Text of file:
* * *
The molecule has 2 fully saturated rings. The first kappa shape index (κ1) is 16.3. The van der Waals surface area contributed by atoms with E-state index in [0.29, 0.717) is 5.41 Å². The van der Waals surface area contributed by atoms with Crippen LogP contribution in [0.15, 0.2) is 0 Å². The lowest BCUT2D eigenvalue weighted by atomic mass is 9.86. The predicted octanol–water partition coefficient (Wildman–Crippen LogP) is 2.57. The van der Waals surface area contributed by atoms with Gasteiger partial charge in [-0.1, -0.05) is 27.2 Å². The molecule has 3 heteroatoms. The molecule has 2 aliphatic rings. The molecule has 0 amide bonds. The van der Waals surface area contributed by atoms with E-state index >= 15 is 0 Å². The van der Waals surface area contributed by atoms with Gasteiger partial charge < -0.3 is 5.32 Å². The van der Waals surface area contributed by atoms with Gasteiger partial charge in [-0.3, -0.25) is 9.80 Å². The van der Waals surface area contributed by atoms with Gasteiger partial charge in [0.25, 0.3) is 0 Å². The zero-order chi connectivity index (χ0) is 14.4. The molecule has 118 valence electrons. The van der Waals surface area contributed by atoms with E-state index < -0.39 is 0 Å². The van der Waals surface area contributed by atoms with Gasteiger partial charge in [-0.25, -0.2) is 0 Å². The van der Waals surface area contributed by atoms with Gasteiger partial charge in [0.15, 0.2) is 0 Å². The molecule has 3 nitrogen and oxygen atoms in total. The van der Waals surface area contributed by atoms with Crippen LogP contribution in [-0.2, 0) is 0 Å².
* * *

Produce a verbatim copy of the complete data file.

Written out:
The molecule has 2 fully saturated rings. The first kappa shape index (κ1) is 16.3. The van der Waals surface area contributed by atoms with E-state index in [0.29, 0.717) is 5.41 Å². The van der Waals surface area contributed by atoms with Crippen LogP contribution in [0.15, 0.2) is 0 Å². The lowest BCUT2D eigenvalue weighted by atomic mass is 9.86. The predicted octanol–water partition coefficient (Wildman–Crippen LogP) is 2.57. The van der Waals surface area contributed by atoms with Gasteiger partial charge in [-0.1, -0.05) is 27.2 Å². The molecule has 3 heteroatoms. The molecule has 2 aliphatic rings. The molecule has 0 amide bonds. The van der Waals surface area contributed by atoms with E-state index >= 15 is 0 Å². The van der Waals surface area contributed by atoms with Gasteiger partial charge < -0.3 is 5.32 Å². The van der Waals surface area contributed by atoms with Gasteiger partial charge in [-0.3, -0.25) is 9.80 Å². The van der Waals surface area contributed by atoms with Gasteiger partial charge in [0.25, 0.3) is 0 Å². The zero-order chi connectivity index (χ0) is 14.4. The molecule has 118 valence electrons. The van der Waals surface area contributed by atoms with E-state index < -0.39 is 0 Å². The van der Waals surface area contributed by atoms with Gasteiger partial charge in [-0.25, -0.2) is 0 Å². The van der Waals surface area contributed by atoms with Gasteiger partial charge in [0.15, 0.2) is 0 Å². The molecule has 3 nitrogen and oxygen atoms in total. The van der Waals surface area contributed by atoms with Crippen LogP contribution in [-0.2, 0) is 0 Å².